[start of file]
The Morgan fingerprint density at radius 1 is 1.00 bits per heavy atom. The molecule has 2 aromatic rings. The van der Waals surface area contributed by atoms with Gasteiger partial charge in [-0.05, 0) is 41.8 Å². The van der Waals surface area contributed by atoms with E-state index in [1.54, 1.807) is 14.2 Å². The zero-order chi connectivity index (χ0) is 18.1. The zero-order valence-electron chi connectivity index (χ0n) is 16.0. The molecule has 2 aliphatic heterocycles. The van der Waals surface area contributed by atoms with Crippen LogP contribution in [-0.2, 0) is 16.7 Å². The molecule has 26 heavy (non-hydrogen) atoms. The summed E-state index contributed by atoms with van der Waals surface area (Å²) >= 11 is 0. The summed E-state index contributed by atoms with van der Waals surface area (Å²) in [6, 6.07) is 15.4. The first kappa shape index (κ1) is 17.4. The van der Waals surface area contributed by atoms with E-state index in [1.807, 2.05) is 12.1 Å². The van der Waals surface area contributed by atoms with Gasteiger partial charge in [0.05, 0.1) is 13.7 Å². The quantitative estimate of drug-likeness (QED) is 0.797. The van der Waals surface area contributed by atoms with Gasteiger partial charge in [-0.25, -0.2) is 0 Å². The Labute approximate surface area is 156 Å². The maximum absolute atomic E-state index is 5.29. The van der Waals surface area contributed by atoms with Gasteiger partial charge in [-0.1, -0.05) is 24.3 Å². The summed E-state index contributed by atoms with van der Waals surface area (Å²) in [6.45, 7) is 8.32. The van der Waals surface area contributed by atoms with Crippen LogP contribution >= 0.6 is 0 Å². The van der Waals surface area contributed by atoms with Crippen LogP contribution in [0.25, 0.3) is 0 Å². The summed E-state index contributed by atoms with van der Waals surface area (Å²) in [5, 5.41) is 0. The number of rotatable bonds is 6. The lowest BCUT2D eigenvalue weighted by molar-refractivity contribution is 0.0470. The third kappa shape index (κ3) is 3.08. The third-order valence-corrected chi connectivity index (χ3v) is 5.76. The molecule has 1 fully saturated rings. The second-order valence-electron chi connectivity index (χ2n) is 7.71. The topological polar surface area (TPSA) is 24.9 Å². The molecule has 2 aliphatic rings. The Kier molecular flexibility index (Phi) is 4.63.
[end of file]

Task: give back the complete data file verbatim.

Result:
The Morgan fingerprint density at radius 1 is 1.00 bits per heavy atom. The molecule has 2 aromatic rings. The van der Waals surface area contributed by atoms with Gasteiger partial charge in [-0.05, 0) is 41.8 Å². The van der Waals surface area contributed by atoms with E-state index in [1.54, 1.807) is 14.2 Å². The zero-order chi connectivity index (χ0) is 18.1. The zero-order valence-electron chi connectivity index (χ0n) is 16.0. The molecule has 2 aliphatic heterocycles. The van der Waals surface area contributed by atoms with Crippen LogP contribution in [-0.2, 0) is 16.7 Å². The molecule has 26 heavy (non-hydrogen) atoms. The summed E-state index contributed by atoms with van der Waals surface area (Å²) >= 11 is 0. The summed E-state index contributed by atoms with van der Waals surface area (Å²) in [6, 6.07) is 15.4. The first kappa shape index (κ1) is 17.4. The van der Waals surface area contributed by atoms with E-state index in [1.807, 2.05) is 12.1 Å². The van der Waals surface area contributed by atoms with Gasteiger partial charge in [0.05, 0.1) is 13.7 Å². The quantitative estimate of drug-likeness (QED) is 0.797. The van der Waals surface area contributed by atoms with Gasteiger partial charge in [-0.25, -0.2) is 0 Å². The Labute approximate surface area is 156 Å². The maximum absolute atomic E-state index is 5.29. The van der Waals surface area contributed by atoms with Gasteiger partial charge in [-0.1, -0.05) is 24.3 Å². The summed E-state index contributed by atoms with van der Waals surface area (Å²) in [6.45, 7) is 8.32. The van der Waals surface area contributed by atoms with Crippen LogP contribution >= 0.6 is 0 Å². The van der Waals surface area contributed by atoms with Crippen LogP contribution in [0.25, 0.3) is 0 Å². The summed E-state index contributed by atoms with van der Waals surface area (Å²) in [5, 5.41) is 0. The number of rotatable bonds is 6. The lowest BCUT2D eigenvalue weighted by molar-refractivity contribution is 0.0470. The third kappa shape index (κ3) is 3.08. The third-order valence-corrected chi connectivity index (χ3v) is 5.76. The molecule has 1 fully saturated rings. The second-order valence-electron chi connectivity index (χ2n) is 7.71. The topological polar surface area (TPSA) is 24.9 Å². The molecule has 2 aliphatic rings. The Kier molecular flexibility index (Phi) is 4.63.